The “comeback” was short-lived and record companies were looking at the Beach Boys askance now. Whenever the band needed a new contract, the label always specified that Brian must be involved. It always amazes me when I read that the guys would be in negotiations with a prospective label. The execs would sometimes specify an exact percentage of work that had to come from Brian. The guys would assure the label that Brian would be involved – even though they knew that Brian was flat on his back, 300 pounds and in another land. The group also began now to really fight with each other. Like, fist fight. The late 1970’s and early ’80’s saw them persevere and release albums, some OK, some terrible. Carl, Dennis and Mike Love all released solo albums, Dennis surprising many by releasing the extraordinary “Pacific Ocean Blue”. By the time Dennis passed away in 1983, the group had all but abandoned the idea of making new music. They would release only four more albums in the next 30 years; the ambitious “The Beach Boys” in 1985, the pointless “Still Cruisin'” in ’89, the horrific “Summer in Paradise” in 1992 and the polished “Brian Wilson and the Beach Boys” record “That’s Why God Made the Radio” in 2012, which was made only because it was to mark their 50th anniversary.

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Eventually, Brian (center, natch) pursued his solo career. Then when Carl (bottom left) died, “The Beach Boys” were basically over. Mike (top right) took over and brought Bruce (top left) with him. Mike ‘fired’ Al (bottom right) and Al began to tour with Brian.

How to sum up the Beach Boys from a musical standpoint? I guess, maybe, it’s not as hard as I think. It comes down to Brian Wilson. It really does. As a young adult, he had music in him and it flowed out of him. Unfortunately, he suffered from an undiagnosed or an improperly diagnosed mental condition that eventually made it impossible for him to function, not just as a composer and producer but also as a human being. He made beautiful music – music that literally affected history – while the circumstances permitted. And then when circumstances changed, he couldn’t. The band that was left was loaded with talent but Brian’s departure combined with the changing musical landscape of the late 1960’s made them incapable of carrying on successfully. Add to this the fact that the industry and the public had a certain perception of the group – and their name was “The Beach Boys”, after all – and it was nearly impossible for them to produce anything other than what was expected of them.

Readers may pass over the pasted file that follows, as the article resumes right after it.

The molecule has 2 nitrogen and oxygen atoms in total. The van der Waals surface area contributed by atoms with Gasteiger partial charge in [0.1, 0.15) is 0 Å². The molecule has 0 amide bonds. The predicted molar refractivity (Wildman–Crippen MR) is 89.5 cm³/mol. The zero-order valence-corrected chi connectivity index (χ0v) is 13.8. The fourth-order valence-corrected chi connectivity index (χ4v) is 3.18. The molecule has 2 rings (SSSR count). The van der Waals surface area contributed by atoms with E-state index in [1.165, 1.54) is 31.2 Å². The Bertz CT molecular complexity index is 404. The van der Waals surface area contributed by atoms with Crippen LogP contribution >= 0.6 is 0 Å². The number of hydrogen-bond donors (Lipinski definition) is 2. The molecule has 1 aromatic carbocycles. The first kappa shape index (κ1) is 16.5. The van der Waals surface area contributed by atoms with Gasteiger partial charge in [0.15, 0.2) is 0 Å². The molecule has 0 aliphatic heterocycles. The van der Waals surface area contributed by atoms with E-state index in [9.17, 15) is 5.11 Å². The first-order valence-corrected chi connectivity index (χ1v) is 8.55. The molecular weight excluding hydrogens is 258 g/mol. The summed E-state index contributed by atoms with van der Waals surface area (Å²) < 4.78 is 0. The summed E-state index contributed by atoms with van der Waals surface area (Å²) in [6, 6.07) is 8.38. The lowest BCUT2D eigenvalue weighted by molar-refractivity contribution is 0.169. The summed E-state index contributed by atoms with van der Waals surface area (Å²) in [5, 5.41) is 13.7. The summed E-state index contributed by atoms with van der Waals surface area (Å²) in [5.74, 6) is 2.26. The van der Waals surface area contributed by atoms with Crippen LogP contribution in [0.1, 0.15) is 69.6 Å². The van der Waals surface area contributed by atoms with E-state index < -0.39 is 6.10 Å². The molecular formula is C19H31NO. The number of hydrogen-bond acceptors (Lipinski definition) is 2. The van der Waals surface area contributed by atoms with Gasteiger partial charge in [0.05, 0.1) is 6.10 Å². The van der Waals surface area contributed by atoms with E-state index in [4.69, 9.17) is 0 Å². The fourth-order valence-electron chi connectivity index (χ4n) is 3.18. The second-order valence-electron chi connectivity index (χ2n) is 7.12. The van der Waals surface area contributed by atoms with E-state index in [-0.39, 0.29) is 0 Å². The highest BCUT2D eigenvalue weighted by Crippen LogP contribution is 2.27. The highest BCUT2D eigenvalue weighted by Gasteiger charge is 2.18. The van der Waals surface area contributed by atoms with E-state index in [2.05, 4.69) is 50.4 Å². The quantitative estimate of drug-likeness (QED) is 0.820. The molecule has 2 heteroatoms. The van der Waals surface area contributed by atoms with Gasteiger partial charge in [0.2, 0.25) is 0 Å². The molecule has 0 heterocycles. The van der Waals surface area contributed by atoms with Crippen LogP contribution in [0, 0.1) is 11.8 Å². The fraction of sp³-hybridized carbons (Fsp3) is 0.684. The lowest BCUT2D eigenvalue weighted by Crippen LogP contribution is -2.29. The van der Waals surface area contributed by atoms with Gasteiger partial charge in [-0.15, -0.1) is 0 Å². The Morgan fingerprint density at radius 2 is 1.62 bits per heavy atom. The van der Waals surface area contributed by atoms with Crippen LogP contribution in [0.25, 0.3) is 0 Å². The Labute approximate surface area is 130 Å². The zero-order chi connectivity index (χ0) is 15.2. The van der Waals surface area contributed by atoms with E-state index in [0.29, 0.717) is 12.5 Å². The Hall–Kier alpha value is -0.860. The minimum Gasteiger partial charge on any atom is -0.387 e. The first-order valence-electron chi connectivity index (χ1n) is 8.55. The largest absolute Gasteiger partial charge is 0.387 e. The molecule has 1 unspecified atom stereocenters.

The Beach Boys were the first band in history for which it became commercially and financially viable to live on what they had done in the past. After 1974, they continued to release new material sporadically but it simply didn’t matter. The fans wanted the oldies. They still made some good music and even had some hits. “Rock ‘n’ Roll Music” and “Getcha Back” were moderate successes and 1988’s “Kokomo”, from the soundtrack to the film “Cocktail”, became the Beach Boys’ biggest selling single and their fourth #1 song. With it’s theme of fun in the sun, though, it further cemented the Beach Boys’ rep as purveyors of sunshine. I have not included any tunes from “That’s Why God Made the Radio” in this list of the best songs of this era, although the “second side” is excellent. Thing is, that record can almost be considered a “Brian Wilson” album. The album is good as a whole; the last couple of tracks are particularly striking and serve as a fitting coda for The Beach Boys. “Summer’s Gone”, indeed. Anyways, here’s some really hidden gems, some great songs they released that no one ever heard. Consider that 6 of these 10 songs are from 2 albums which illustrates the fact that good songs from the Beach Boys in this era were few and far between. And I’ve kind of abandoned the “hidden gems” idea for this era – they were all hidden at this time. The Beach Boys themselves were hidden at this time. Anyways…

10. “Strange Things Happen” (1992 – from “Summer in Paradise”) — The success of “Kokomo” was a vindication for Mike Love. See? All the public wants from us is ‘fun in the sun’. Don’t f#$% with the ‘formula’. This resurgence encouraged him to drag the Beach Boys back into the studio to record this atrocity. It is a soulless, plastic-sounding album that is the only one in the Beach Boys catalogue to feature zero contributions from Brian. The album is all Mike and producer Terry Melcher and is an adult travelogue of tropical episodes. Thing is, I like some of the record. See, I love a wide range of musical styles because I listen with my imagination. If I “get something” from a song or if it takes me to a certain time or place then it’s OK with me, even though I may realize it’s terrible. This is exactly how I feel about “Summer in Paradise”. There are several vomit-inducing moments but there are a few delightful ones. “Lahaina Aloha”, especially Carl’s voice on the chorus, “Island Fever” and “Strange Things Happen”. Written by Mike and Terry, “Strange Things Happen” stands out partly because the lyric actually does not specifically refer to ‘fun in the sun’. If it was recorded by anybody else on any other album and with organic instrumentation you’d be able to herald this track without the asterisk. It’s hard to highlight individual musician performances here because there really aren’t any – the album was basically made with a computer. Mike delivers an OK vocal with his suspiciously auto-tuned-sounding ’90’s voice but Al Jardine particularly shines when he comes in for the chorus: “Every time I touch my baby…”. The fact that the song is relevantly long seems to add to it’s quality. It’s pretty good and I thought I needed to include a track from this album as, like I say, I do ‘get something’ from it.